To teach a retriever how to handle correctly through a hazard, begin by setting up a blind where your dog must go through the hazard fairly close to the starting point, and the rest of the blind is straightforward. You will have maximum leverage if you are as close to your dog as possible when he is in the problem area. Keeping the remainder of the blind simple accomplishes two things: it helps make the lesson as clear as possible, and it rewards the dog for staying with you through the hazard, by giving him a familiar task at which he can be successful.
When beginning work on a new hazard, your goals should be to get your dog into the hazard, get him out of the hazard, and get him to the blind (planted dummy). Don’t worry about _how_ he negotiates the hazard. If you are new to this aspect of training, you will probably be surprised at the number of "cast refusals" you will get, usually when you attempt to cast out of the hazard. We strongly recommend that you not correct (punish) these errors. Simply whistle your dog back to the point of refusal and repeat the cast. He will understand there is a problem when you continue insistently to repeat the cast. Eventually you will get him out of the hazard and, if all goes well, the ease with which he finishes the blind will underscore the correctness of the cast he finally took.
Once you begin work on a particular hazard, continue to practice the concept every day, preferably in a variety of locations which all feature the essential problem. When your retriever can negotiate a hazard smoothly, with a single cast in and a single cast out, close to the sending line, start practicing the same kind of hazard from farther away. Continue to keep the remainder of the blind as simple as possible. When your retriever will cast in and out of the hazard smoothly at a distance, you can begin teaching another hazard. You will need to maintain your dog’s proficiency on hazards already taught with periodic review, but work on only one new thing at a time, concentrating on it until your dog is competent.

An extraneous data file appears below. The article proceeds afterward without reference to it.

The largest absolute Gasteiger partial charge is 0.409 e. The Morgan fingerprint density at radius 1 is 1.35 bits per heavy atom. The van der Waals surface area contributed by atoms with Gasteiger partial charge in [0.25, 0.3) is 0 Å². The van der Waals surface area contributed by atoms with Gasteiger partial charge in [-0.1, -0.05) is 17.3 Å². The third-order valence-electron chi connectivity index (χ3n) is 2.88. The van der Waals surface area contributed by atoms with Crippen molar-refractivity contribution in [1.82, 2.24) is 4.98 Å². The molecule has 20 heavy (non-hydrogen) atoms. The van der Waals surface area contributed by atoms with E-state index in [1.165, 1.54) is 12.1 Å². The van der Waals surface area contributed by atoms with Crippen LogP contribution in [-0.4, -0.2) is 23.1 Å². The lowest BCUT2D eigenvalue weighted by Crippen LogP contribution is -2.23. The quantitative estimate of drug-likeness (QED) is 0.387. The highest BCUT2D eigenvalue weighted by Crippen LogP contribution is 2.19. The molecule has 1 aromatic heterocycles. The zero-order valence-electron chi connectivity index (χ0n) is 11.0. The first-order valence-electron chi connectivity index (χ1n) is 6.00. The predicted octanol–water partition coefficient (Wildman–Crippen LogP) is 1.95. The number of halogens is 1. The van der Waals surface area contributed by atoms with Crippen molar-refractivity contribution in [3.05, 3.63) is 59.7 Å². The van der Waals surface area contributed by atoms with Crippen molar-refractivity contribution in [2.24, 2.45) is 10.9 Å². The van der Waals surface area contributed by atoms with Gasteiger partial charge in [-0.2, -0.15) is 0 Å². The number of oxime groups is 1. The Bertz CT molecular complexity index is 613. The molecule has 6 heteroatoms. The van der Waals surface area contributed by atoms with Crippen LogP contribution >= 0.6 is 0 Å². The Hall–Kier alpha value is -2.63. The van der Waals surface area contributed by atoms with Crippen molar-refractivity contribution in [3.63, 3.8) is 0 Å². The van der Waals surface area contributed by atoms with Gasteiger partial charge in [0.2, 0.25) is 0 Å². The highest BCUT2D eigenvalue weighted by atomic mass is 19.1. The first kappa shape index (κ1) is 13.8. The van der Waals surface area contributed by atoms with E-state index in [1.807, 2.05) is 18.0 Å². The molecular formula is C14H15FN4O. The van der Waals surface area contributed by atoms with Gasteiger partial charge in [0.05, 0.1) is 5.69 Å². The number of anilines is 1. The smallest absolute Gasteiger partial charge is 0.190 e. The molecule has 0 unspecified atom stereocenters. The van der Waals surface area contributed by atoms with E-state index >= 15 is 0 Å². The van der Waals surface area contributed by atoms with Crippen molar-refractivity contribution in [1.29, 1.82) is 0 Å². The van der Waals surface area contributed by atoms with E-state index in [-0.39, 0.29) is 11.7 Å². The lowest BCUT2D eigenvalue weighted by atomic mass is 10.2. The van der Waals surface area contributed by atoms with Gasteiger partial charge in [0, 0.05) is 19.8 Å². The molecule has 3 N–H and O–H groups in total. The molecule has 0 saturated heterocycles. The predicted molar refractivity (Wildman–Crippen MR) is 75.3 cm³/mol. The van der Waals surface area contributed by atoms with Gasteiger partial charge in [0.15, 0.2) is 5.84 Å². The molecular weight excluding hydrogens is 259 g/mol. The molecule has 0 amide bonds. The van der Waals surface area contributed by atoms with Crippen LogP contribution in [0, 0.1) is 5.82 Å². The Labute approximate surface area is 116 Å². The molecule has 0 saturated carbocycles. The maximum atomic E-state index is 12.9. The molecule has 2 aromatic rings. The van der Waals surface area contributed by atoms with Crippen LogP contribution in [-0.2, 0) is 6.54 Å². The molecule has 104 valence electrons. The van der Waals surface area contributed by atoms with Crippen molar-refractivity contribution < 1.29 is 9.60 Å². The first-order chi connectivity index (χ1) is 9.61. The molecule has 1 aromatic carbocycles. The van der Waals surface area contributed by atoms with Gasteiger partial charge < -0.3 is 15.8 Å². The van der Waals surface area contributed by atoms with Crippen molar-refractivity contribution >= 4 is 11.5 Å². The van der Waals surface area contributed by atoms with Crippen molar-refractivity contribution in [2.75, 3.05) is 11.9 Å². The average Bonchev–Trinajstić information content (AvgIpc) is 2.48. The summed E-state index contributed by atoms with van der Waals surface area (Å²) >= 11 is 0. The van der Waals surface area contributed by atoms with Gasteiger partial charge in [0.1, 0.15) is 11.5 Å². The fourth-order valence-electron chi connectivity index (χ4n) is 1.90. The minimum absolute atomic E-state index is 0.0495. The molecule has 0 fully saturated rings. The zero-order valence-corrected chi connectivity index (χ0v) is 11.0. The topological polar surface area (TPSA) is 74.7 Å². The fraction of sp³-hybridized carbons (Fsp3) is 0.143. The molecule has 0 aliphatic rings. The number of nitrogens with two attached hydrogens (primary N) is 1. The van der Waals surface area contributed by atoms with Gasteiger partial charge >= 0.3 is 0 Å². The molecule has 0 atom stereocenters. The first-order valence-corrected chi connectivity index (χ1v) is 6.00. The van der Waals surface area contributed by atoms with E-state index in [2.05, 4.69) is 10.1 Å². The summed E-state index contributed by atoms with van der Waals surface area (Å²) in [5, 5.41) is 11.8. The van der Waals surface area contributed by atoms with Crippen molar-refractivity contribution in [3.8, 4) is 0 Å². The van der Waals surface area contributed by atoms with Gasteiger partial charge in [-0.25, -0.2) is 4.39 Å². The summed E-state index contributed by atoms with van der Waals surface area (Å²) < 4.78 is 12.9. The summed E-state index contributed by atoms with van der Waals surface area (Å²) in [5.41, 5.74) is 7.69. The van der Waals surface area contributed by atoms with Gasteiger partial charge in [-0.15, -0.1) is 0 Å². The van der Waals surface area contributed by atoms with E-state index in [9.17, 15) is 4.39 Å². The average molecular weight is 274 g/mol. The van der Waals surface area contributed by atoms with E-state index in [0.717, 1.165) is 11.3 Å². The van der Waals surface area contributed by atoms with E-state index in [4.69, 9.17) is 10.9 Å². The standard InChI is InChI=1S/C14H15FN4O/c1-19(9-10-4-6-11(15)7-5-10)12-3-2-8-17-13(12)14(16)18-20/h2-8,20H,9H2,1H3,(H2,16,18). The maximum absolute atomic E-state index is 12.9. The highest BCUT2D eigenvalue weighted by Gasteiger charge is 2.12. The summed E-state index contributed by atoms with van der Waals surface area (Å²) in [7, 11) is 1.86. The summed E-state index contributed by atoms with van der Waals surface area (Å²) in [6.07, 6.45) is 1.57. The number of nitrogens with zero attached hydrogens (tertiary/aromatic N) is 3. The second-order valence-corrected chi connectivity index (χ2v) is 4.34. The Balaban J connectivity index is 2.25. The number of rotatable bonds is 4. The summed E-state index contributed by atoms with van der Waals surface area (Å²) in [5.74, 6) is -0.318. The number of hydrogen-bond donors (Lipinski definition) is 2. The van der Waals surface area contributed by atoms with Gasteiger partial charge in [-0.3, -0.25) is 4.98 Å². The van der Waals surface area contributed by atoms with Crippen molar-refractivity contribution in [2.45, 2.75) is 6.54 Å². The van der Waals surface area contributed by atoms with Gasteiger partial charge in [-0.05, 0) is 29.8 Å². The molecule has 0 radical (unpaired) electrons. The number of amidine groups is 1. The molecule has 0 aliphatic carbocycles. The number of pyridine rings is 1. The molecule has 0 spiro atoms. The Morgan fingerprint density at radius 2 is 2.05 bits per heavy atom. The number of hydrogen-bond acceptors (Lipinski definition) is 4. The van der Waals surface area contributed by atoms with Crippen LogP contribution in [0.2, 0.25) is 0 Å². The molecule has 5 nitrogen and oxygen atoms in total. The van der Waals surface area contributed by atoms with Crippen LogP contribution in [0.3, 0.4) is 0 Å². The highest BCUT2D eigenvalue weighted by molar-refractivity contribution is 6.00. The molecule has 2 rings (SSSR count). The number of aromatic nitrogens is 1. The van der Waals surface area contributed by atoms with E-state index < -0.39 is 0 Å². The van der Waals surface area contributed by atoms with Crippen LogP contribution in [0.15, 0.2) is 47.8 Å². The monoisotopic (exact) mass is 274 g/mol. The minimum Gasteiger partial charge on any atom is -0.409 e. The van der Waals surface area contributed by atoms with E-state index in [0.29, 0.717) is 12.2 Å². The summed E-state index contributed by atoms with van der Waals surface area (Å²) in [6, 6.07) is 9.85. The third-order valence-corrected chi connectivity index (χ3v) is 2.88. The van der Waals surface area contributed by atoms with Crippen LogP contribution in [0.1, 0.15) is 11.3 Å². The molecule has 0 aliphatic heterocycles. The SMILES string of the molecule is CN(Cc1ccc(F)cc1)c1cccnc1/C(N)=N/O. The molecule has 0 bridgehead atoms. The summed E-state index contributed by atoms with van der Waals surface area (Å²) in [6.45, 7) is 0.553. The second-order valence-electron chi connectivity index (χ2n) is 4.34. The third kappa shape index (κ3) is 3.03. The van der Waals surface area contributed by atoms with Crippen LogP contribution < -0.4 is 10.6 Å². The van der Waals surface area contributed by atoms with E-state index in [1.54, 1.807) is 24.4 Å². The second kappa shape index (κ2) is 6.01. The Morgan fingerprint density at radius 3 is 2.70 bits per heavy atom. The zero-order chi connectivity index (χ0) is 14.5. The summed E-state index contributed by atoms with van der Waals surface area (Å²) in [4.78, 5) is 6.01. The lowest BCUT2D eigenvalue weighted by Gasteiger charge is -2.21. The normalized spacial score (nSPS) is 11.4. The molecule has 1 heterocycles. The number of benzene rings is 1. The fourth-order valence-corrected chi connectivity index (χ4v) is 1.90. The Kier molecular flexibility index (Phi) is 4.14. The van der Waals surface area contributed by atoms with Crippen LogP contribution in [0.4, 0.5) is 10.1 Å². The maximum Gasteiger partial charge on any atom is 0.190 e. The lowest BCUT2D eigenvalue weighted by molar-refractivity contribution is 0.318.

Visibility is an important issue in training on blind retrieves. Because the hunting test programs do not allow the wearing of high-visibility white, owners who participate are eager to teach their dogs to take direction from a camouflaged handler. In training, however, it is best to take one thing at a time. While teaching a dog to negotiate hazards, do not complicate an already difficult problem by making your casts ambiguous. Make sure he understands how to execute a clearly-visible cast in each situation. Another consideration is that you will want to run longer blinds in training than the 100 yards or so required in hunting tests, and, of course, greater distance requires greater visibility. If you need to handle to a long fall while hunting, there is no reason you can’t wear a white sweatshirt under your hunting coat for just that purpose.
There are many other hazards and variations of them besides the ones we listed above. As you progress with your retriever’s training, we hope you will develop a feel for the kinds of situations which give him difficulty. When he reaches a point where he suddenly starts refusing casts, there is probably a reason. Instead of correcting him for disobedience, identify the problem and work on it, starting close up, as we described.
With patience and understanding, you can bring your dog to the point where, he, too, creates the illusion of being able to take any cast, at any angle, regardless of terrain. Just remember that it is an illusion, and when it occasionally breaks down, address the problem through training. Don’t be fooled by the illusion into disregarding the difficulties that terrain, wind, cover, and water pose for your dog—allow for him to be fallible, understand the challenges he faces, and he will give you the best he has to give.
"The Great Illusion: Blind Retrieves," by John & Amy Dahl. © Copyright 1999 by John & Amy Dahl, Pinehurst, NC. First North American electronic serial rights to Tri- Tronics, Inc.